The problem that he is refusing to lend credibility to, however, is that service providers like AT&T, Comcast (Xfinity) and Verizon have CLEARLY indicated, that they want consumers to use THEIR content networks and will institute pay for performance (speed) premiums against competing services like Netflix and Hulu (as well as others). Those premiums will ultimately be passed down to individual consumers and users.

Internet access with speeds suitable for streaming and general computing and browsing at the same time for many is already very expensive. With the focus shifting to streaming services like Netflix, Hulu and to streaming boxes like AppleTV and Roku, or an Amazon Fire TV or Fire TV Stick, having affordable, non-taxed, high speed bandwidth available is probably one of the more important services you have coming into your home today.

That service is going to provide all of your TV service in the near future, if not now (if you’ve cut the cord). Its very clear to me that having an ISP free of neutrality restrictions is going to lead to additional charges and fees being passed on to the consumer.
At the end of the day – and this is very frustrating – no one has any idea yet of just what and how the removal of the Obama-era Net Neutrality rules will mean to consumer delivered ISP and consumer content services. However, its at least understood that there are likely fees and surcharges coming in a play to “play” scenario that is expected to be passed on to the end user.

Its this anticipated pay to “play” tax that most are concerned with, especially end users. Its clear that ISP’s like Comcast, who owns NBC and its related assets may give preferential bandwidth to their own content and make competitors like Netflix and Applet pay a surcharge or tax to insure that their services stream with the same bandwidth priority over Comcast’s backbone. This is where most of the consumer concern comes from.

What do you think is going to happen with Net Neutrality? Is the removal of the 2015 Obama-era rules a problem? Did they restrict competition or protect consumer interests? Is the internet freer now than it was before, or is the internet just more expensive to use now? Do you believe that the larger regional or national ISP’s will take advantage of this new development and begin charging clients surcharges or fees for accessing competing or different streaming services other than the ones they already partner with or are different from their own offerings?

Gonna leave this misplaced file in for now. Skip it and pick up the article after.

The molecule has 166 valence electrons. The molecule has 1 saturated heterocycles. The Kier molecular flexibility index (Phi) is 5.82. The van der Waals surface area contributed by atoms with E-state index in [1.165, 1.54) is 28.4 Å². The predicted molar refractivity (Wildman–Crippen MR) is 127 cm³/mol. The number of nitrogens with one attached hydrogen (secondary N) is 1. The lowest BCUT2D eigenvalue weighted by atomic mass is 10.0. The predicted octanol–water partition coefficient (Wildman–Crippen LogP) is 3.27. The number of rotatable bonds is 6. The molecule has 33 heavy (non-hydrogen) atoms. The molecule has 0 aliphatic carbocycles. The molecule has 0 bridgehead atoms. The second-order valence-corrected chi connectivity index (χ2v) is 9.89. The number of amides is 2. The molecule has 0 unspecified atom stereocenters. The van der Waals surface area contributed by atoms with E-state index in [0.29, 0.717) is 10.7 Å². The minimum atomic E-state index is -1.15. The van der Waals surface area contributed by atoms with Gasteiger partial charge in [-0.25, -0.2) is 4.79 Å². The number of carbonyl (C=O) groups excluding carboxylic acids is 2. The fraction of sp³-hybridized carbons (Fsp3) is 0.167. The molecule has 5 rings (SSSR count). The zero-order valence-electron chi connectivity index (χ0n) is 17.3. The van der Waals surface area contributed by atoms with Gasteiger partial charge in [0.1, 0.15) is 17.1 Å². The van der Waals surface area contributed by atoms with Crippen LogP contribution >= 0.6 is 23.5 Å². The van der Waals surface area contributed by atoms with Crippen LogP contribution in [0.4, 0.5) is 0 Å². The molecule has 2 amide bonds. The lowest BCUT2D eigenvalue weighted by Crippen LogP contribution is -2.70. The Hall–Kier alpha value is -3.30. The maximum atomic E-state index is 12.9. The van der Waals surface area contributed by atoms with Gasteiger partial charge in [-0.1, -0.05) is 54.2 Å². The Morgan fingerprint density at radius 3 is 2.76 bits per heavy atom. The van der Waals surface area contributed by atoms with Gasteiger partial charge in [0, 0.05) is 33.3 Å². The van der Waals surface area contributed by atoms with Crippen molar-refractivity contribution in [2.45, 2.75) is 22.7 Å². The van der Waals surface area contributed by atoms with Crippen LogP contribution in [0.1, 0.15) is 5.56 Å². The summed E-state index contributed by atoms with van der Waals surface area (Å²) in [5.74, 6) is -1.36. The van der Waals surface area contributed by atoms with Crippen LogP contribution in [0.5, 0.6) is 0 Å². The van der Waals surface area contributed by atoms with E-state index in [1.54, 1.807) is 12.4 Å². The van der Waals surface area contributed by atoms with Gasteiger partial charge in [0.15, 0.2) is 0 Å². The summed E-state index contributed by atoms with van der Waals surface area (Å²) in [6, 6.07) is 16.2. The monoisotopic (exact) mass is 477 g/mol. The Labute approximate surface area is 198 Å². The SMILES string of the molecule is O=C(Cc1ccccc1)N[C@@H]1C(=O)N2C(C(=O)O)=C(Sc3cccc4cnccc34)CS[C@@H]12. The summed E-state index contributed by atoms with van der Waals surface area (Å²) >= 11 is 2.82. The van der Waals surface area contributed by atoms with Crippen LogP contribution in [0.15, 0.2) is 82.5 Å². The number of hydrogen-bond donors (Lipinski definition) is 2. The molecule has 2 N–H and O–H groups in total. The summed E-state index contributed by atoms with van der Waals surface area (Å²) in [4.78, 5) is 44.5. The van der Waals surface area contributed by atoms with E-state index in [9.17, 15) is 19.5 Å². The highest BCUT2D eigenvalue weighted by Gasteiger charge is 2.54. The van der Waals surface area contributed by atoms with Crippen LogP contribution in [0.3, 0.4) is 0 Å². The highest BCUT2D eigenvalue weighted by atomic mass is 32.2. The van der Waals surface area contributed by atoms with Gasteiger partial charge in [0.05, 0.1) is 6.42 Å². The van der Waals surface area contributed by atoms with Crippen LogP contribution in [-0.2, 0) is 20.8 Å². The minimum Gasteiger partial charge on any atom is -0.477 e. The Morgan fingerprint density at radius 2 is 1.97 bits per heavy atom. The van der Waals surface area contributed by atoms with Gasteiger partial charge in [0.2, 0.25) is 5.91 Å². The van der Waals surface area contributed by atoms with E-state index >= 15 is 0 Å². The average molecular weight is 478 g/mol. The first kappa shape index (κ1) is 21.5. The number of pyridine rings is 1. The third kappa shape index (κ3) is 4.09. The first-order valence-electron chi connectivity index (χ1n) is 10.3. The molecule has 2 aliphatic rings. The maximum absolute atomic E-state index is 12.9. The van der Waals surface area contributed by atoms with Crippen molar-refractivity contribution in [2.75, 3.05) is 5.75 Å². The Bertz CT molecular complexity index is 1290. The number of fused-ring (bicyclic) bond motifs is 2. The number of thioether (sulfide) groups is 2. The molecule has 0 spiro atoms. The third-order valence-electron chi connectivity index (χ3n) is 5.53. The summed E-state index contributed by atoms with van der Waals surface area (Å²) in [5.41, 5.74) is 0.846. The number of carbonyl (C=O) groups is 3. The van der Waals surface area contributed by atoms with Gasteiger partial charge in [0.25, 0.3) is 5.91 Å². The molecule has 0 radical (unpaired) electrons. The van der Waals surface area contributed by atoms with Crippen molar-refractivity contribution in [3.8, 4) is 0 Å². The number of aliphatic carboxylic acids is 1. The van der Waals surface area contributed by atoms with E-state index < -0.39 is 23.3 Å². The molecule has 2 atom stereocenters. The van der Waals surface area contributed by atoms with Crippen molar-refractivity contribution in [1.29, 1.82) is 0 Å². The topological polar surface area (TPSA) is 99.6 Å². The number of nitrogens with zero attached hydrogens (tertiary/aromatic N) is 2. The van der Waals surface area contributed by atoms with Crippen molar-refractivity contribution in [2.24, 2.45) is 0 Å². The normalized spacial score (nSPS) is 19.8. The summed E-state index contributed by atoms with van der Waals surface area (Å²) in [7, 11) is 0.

Why don’t you meet me in the Discussion area below and give me your thoughts?

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With Apple Watch Series 3, $10 Ain’t $10

If you have an Apple Watch Series 3 with active LTE service, you’re likely in for a nasty surprise.

apple watch

Back when the Apple Watch Series 3 first launched earlier in the Fall of 2017, carriers promised that LTE service for your new Series 3 Apple Watch, would cost only $10 USD per month; and it does.


In the beginning, carriers offered three months of free service and waived the activation fees. At this point, everyone that got their Series 3 Watch on the day it was first made available at the Store, is likely being charged for service. However, as I mentioned earlier, $10 bucks isn’t always JUST $10 bucks. Both AT&T and Verizon are charging additional fees. So, your $10 bucks is likely closer to $12 to $14 bucks per month.

In California, Verizon Wireless users also have an additional $1.55 fee on top of their $10 per month, service charge. In North Carolina, AT&T users are being charged an additional $4.39 per month, bringing their bill near $15 for LET service on their Series 3 Apple Watch. These fees can be higher in other states.

If you thought you might try to avoid all of the fees by deactivating your service and then reactivating it when you need or want it, you’re also in for a nasty surprise. There are activation fees that come with this activity. You’re going to get hit with the standard $25 activation fee every time you go to bring your watch back on line.

For example, when you cancel and re-add a line, on Verizon, you’re going to get hit with that $25 activation fee I mentioned. Suspending your service will hit you with a $10 per month fee (what the normal service will cost – so you’re paying for it anyway).

Because Apple Watch Series 3 uses NumberShare on Verizon, it’s not considered a prepaid device, so you can’t skip a month of service. Per Verizon, you really have only two options: